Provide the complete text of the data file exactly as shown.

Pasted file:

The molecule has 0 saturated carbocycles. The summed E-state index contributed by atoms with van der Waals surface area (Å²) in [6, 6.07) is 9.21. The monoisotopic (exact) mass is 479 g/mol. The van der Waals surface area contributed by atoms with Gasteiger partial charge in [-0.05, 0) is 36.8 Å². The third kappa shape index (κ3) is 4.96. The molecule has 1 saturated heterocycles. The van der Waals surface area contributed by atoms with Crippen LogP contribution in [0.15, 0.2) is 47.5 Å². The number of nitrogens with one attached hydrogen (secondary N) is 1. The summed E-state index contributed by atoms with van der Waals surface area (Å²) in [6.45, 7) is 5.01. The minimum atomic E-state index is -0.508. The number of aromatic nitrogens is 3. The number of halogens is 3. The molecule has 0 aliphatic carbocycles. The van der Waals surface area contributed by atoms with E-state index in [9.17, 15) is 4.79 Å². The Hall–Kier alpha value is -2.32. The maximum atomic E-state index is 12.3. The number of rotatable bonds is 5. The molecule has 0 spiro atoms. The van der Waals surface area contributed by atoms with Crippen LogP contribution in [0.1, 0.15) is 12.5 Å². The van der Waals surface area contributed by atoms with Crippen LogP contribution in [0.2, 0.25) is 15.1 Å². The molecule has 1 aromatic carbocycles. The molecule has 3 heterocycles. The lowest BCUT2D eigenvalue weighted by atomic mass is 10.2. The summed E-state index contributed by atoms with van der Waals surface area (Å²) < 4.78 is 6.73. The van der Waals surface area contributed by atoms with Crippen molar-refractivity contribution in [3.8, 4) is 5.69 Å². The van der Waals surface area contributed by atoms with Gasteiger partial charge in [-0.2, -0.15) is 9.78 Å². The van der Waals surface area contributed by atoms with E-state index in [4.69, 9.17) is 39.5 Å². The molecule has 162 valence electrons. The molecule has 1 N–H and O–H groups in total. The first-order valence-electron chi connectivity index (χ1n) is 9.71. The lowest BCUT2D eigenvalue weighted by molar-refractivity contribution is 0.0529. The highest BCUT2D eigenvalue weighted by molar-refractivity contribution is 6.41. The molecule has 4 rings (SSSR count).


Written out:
The molecule has 0 saturated carbocycles. The summed E-state index contributed by atoms with van der Waals surface area (Å²) in [6, 6.07) is 9.21. The monoisotopic (exact) mass is 479 g/mol. The van der Waals surface area contributed by atoms with Gasteiger partial charge in [-0.05, 0) is 36.8 Å². The third kappa shape index (κ3) is 4.96. The molecule has 1 saturated heterocycles. The van der Waals surface area contributed by atoms with Crippen LogP contribution in [0.15, 0.2) is 47.5 Å². The number of nitrogens with one attached hydrogen (secondary N) is 1. The summed E-state index contributed by atoms with van der Waals surface area (Å²) in [6.45, 7) is 5.01. The minimum atomic E-state index is -0.508. The number of aromatic nitrogens is 3. The number of halogens is 3. The molecule has 0 aliphatic carbocycles. The van der Waals surface area contributed by atoms with E-state index in [9.17, 15) is 4.79 Å². The Hall–Kier alpha value is -2.32. The maximum atomic E-state index is 12.3. The number of rotatable bonds is 5. The molecule has 0 spiro atoms. The van der Waals surface area contributed by atoms with Crippen LogP contribution in [0.1, 0.15) is 12.5 Å². The van der Waals surface area contributed by atoms with Crippen LogP contribution in [0.2, 0.25) is 15.1 Å². The molecule has 1 aromatic carbocycles. The molecule has 3 heterocycles. The lowest BCUT2D eigenvalue weighted by atomic mass is 10.2. The summed E-state index contributed by atoms with van der Waals surface area (Å²) < 4.78 is 6.73. The van der Waals surface area contributed by atoms with Crippen molar-refractivity contribution in [3.8, 4) is 5.69 Å². The van der Waals surface area contributed by atoms with Gasteiger partial charge in [-0.2, -0.15) is 9.78 Å². The van der Waals surface area contributed by atoms with E-state index in [4.69, 9.17) is 39.5 Å². The molecule has 162 valence electrons. The molecule has 1 N–H and O–H groups in total. The first-order valence-electron chi connectivity index (χ1n) is 9.71. The lowest BCUT2D eigenvalue weighted by molar-refractivity contribution is 0.0529. The highest BCUT2D eigenvalue weighted by molar-refractivity contribution is 6.41. The molecule has 4 rings (SSSR count).